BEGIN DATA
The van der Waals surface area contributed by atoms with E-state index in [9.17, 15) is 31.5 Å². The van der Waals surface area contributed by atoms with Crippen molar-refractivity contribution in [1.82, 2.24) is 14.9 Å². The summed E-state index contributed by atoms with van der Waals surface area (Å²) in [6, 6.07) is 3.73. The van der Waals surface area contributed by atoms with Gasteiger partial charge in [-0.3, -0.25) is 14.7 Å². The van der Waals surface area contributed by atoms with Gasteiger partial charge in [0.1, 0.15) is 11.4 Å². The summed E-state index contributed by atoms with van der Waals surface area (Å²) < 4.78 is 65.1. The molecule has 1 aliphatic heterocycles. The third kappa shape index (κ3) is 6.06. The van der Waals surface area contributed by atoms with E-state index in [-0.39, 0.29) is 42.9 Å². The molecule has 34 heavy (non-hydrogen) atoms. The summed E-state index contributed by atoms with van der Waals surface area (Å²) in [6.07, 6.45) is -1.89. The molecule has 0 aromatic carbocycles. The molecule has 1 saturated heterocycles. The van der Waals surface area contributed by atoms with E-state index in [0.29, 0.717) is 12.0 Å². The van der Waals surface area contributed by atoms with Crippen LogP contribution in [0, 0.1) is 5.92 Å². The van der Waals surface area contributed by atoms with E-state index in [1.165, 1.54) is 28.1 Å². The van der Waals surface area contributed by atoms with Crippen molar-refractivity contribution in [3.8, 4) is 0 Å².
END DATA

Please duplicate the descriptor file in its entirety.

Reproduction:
The van der Waals surface area contributed by atoms with E-state index in [9.17, 15) is 31.5 Å². The van der Waals surface area contributed by atoms with Crippen molar-refractivity contribution in [1.82, 2.24) is 14.9 Å². The summed E-state index contributed by atoms with van der Waals surface area (Å²) in [6, 6.07) is 3.73. The van der Waals surface area contributed by atoms with Gasteiger partial charge in [-0.3, -0.25) is 14.7 Å². The van der Waals surface area contributed by atoms with Gasteiger partial charge in [0.1, 0.15) is 11.4 Å². The summed E-state index contributed by atoms with van der Waals surface area (Å²) < 4.78 is 65.1. The molecule has 1 aliphatic heterocycles. The third kappa shape index (κ3) is 6.06. The van der Waals surface area contributed by atoms with E-state index in [-0.39, 0.29) is 42.9 Å². The molecule has 34 heavy (non-hydrogen) atoms. The summed E-state index contributed by atoms with van der Waals surface area (Å²) in [6.07, 6.45) is -1.89. The molecule has 0 aromatic carbocycles. The molecule has 1 saturated heterocycles. The van der Waals surface area contributed by atoms with E-state index in [0.29, 0.717) is 12.0 Å². The van der Waals surface area contributed by atoms with Crippen LogP contribution in [0, 0.1) is 5.92 Å². The van der Waals surface area contributed by atoms with E-state index in [1.165, 1.54) is 28.1 Å². The van der Waals surface area contributed by atoms with Crippen molar-refractivity contribution in [3.8, 4) is 0 Å².